Although sushi is strongly associated with Japan, most accounts of its origins trace the fish-and-rice combination to China or southeast Asia, where it began as a means of preserving fish by combining it with rice and vinegar. With sushi having become so popular outside of Japan in recent decades, it’s sometimes unclear if the elaborate rolls being served in American restaurants are really Japanese at all. Trapper’s Sushi in downtown Phoenix is the type of sushi place that embraces an Americanized approach without any shame and with some success.
Trapper’s location at CityScape is within walking distance of multiple light rail platforms, including a new one being built just outside its doors. The restaurant is a branch of a small chain based in Seattle, one of its first locations outside Washington State. Like most of CityScape, Trapper’s has a confusing street address on Jefferson Street, but the actual entrance is located on Central Avenue just north of Jefferson. Look for a big vertical sign proclaiming the restaurant’s name hanging over a purple awning. The door is at the end of the patio it covers.
Inside, there is a sushi bar right behind the host station, an indoor/outdoor bar bridging the gap between the dining room and the patio, and rows of tables extending throughout the restaurant’s interior. The space was home to another sushi place before Trapper’s, so the decor has been changed only with a fresh coat of paint that includes light blue walls with the restaurant’s mission statement and images of fish as decoration. The sushi bar is the only place where an all-you-can-eat deal is offered; otherwise, the menu is identical no matter where one is seated.
Although purists may be displeased with Trapper’s unabashedly Americanized approach to sushi, they might be relieved to see that the restaurant doesn’t try to be all things to all people. Many local Japanese restaurants feel they not only have to serve sushi, but also devote entire sections of their menus for ramen and yakitori, even if they find their kitchens stretched to master all of those facets of Japanese cuisine. Trapper’s, on the other hand, goes all out on the sushi, with exceptions only for some appetizers and a selection of teriyaki and tempura entrees.
While Trapper’s doesn’t tout itself as a Japanese restaurant, some of the starters on the menu are standard offerings like gyoza, miso soup, and seaweed salad. A few are more original. A plate of tempura shishito peppers is served with “Warrior Sauce,” a concoction that seems like a spicy aioli and reappears throughout the Trapper’s menu. A “Shrooman” appetizer involves a mix of portobellos, tuna, and cream cheese fried within a coating of tempura batter. More straightforward plates of vegetable and shrimp tempura with dipping sauce are also available.
The largest portion of the menu by far is devoted to sushi with a little corner for nigiri and two entire pages of intricate rolls with names that reflect various Seattle suburbs and landmarks such as Covington, Tukwila, and Mt. Rainier, as well as sports teams and maybe even political humor with “Release the Kraken” and the Trump roll. The last item’s name may be inspired at least in part by the orange sauce on top of its gloppy excess of cream cheese and crystal shrimp, a variety of crustacean that seems nearly omnipresent on the Trapper’s sushi list.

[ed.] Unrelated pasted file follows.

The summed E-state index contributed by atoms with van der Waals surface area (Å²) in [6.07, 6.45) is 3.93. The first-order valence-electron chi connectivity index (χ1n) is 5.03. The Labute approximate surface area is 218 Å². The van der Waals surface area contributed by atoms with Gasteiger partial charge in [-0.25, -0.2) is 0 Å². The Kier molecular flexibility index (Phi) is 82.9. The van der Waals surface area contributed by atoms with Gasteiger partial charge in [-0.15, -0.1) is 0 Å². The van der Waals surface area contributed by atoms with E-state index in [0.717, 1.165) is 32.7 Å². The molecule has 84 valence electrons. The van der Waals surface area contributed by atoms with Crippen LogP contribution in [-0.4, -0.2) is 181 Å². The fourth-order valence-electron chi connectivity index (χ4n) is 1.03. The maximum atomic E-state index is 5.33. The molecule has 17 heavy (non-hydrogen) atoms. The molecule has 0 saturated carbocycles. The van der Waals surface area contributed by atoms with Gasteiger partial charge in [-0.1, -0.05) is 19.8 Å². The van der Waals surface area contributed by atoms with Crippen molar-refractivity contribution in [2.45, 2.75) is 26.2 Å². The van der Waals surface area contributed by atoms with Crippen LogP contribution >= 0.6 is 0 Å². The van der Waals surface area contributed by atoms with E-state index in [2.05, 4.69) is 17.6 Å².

While Trapper’s tends to rely excessively on a few species of shrimp, tuna, and salmon, it can be more successful when it branches out. That approach works even better when the sauces are applied with restraint. When it comes to scallops, for example, the Jaysin hand roll goes overboard when bits of the mollusks are diced and then drowned in too much of a ponzu-like sauce. On the other hand, scallops shine in the Heaven nigiri in which lightly grilled scallops are placed over rice and then topped lightly with spicy sauce, masago, and slivers of green onion.
Trapper’s also does a good job with an even simpler preparation like mackerel nigiri in which both the fatty fish and the cohesive grains of rice beneath it are allowed to speak for themselves. Among the rolls that exhibit some restraint, the locally named Phoenix is an effective assemblage of grilled salmon, cucumber, and avocado with appropriate use of ponzu sauce and a light application of pepper on top. Vegetable rolls made with fillings like asparagus, cucumber, or avocado also make effective use of a simple approach to meatless sushi.
Trapper’s has monthly special rolls which are often creative in their approach and are typically included in pre-formatted combination platters in which they are featured alongside the chef’s choice of nigiri. In terms of cooked food, the restaurant sticks to combinations of teriyaki and tempura. Marinated and grilled salmon, steak, or chicken is served on a long rectangular plate with a scoop of white rice, some tempura vegetables or shrimp, and sides of miso soup and a plain green salad. It’s a simple but effective approach for the sushi-averse customer.
Trapper’s has a small dessert selection with a mochi flight being the most impressive choice. Four balls stuffed with ice cream flavors like mango, strawberry, mint chocolate chip, and cookies and cream are split and served with whipped cream. In terms of beverages, Trapper’s has wine, beer, and a limited selection of sake and cocktails. With its over-the-top and overtly Americanized approach to sushi, the restaurant does not pretend to be a Japanese restaurant per se. Despite that, the food, if chosen judiciously, can be successful on its own terms.
2 E. Jefferson St. #108, Phoenix AZ 85004